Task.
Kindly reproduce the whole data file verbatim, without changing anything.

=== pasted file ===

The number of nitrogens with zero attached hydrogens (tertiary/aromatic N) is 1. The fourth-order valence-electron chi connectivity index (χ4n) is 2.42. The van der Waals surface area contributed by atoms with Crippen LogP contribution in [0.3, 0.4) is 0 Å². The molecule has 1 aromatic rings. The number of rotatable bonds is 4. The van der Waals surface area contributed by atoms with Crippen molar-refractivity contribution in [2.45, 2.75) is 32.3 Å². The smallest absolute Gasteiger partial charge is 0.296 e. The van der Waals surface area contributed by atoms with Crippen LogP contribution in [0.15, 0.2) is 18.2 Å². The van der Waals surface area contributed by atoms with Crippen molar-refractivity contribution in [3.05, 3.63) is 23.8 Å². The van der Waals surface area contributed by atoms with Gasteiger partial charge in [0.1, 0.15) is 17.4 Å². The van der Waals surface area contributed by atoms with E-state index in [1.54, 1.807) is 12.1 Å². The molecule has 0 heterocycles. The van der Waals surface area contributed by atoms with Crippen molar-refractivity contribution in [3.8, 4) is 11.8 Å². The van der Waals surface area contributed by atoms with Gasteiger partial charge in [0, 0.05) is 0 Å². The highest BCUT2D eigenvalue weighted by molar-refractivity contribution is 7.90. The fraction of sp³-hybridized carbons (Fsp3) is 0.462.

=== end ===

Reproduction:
The number of nitrogens with zero attached hydrogens (tertiary/aromatic N) is 1. The fourth-order valence-electron chi connectivity index (χ4n) is 2.42. The van der Waals surface area contributed by atoms with Crippen LogP contribution in [0.3, 0.4) is 0 Å². The molecule has 1 aromatic rings. The number of rotatable bonds is 4. The van der Waals surface area contributed by atoms with Crippen molar-refractivity contribution in [2.45, 2.75) is 32.3 Å². The smallest absolute Gasteiger partial charge is 0.296 e. The van der Waals surface area contributed by atoms with Crippen LogP contribution in [0.15, 0.2) is 18.2 Å². The van der Waals surface area contributed by atoms with Crippen molar-refractivity contribution in [3.05, 3.63) is 23.8 Å². The van der Waals surface area contributed by atoms with Gasteiger partial charge in [0.1, 0.15) is 17.4 Å². The van der Waals surface area contributed by atoms with E-state index in [1.54, 1.807) is 12.1 Å². The molecule has 0 heterocycles. The van der Waals surface area contributed by atoms with Crippen molar-refractivity contribution in [3.8, 4) is 11.8 Å². The van der Waals surface area contributed by atoms with Gasteiger partial charge in [0, 0.05) is 0 Å². The highest BCUT2D eigenvalue weighted by molar-refractivity contribution is 7.90. The fraction of sp³-hybridized carbons (Fsp3) is 0.462.